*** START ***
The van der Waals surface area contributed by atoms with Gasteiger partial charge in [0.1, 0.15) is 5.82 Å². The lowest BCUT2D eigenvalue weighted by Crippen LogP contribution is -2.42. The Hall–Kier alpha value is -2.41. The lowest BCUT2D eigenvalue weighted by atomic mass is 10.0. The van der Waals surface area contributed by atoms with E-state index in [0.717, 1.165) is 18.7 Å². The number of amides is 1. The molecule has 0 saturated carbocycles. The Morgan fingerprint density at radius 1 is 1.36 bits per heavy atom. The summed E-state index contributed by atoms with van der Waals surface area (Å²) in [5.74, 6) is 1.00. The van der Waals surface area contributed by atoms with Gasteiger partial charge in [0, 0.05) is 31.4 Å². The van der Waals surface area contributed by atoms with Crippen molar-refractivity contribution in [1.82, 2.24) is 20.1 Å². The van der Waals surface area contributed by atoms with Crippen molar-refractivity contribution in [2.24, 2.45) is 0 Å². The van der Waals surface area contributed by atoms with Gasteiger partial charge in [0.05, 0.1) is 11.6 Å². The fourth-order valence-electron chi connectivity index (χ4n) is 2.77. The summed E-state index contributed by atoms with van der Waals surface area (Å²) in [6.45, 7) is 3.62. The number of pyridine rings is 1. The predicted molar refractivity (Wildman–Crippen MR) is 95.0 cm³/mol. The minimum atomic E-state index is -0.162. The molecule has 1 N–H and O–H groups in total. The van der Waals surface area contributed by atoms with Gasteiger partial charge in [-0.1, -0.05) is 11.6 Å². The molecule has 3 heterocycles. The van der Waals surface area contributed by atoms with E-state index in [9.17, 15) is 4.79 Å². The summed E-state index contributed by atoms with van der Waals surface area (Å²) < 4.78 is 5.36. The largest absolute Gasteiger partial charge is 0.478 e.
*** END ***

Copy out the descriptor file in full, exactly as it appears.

The van der Waals surface area contributed by atoms with Gasteiger partial charge in [0.1, 0.15) is 5.82 Å². The lowest BCUT2D eigenvalue weighted by Crippen LogP contribution is -2.42. The Hall–Kier alpha value is -2.41. The lowest BCUT2D eigenvalue weighted by atomic mass is 10.0. The van der Waals surface area contributed by atoms with E-state index in [0.717, 1.165) is 18.7 Å². The number of amides is 1. The molecule has 0 saturated carbocycles. The Morgan fingerprint density at radius 1 is 1.36 bits per heavy atom. The summed E-state index contributed by atoms with van der Waals surface area (Å²) in [5.74, 6) is 1.00. The van der Waals surface area contributed by atoms with Gasteiger partial charge in [0, 0.05) is 31.4 Å². The van der Waals surface area contributed by atoms with Crippen molar-refractivity contribution in [1.82, 2.24) is 20.1 Å². The van der Waals surface area contributed by atoms with Crippen molar-refractivity contribution in [2.24, 2.45) is 0 Å². The van der Waals surface area contributed by atoms with Gasteiger partial charge in [0.05, 0.1) is 11.6 Å². The fourth-order valence-electron chi connectivity index (χ4n) is 2.77. The summed E-state index contributed by atoms with van der Waals surface area (Å²) in [6.45, 7) is 3.62. The number of pyridine rings is 1. The predicted molar refractivity (Wildman–Crippen MR) is 95.0 cm³/mol. The minimum atomic E-state index is -0.162. The molecule has 1 N–H and O–H groups in total. The van der Waals surface area contributed by atoms with Gasteiger partial charge in [-0.1, -0.05) is 11.6 Å². The molecule has 3 heterocycles. The van der Waals surface area contributed by atoms with E-state index in [9.17, 15) is 4.79 Å². The summed E-state index contributed by atoms with van der Waals surface area (Å²) < 4.78 is 5.36. The largest absolute Gasteiger partial charge is 0.478 e.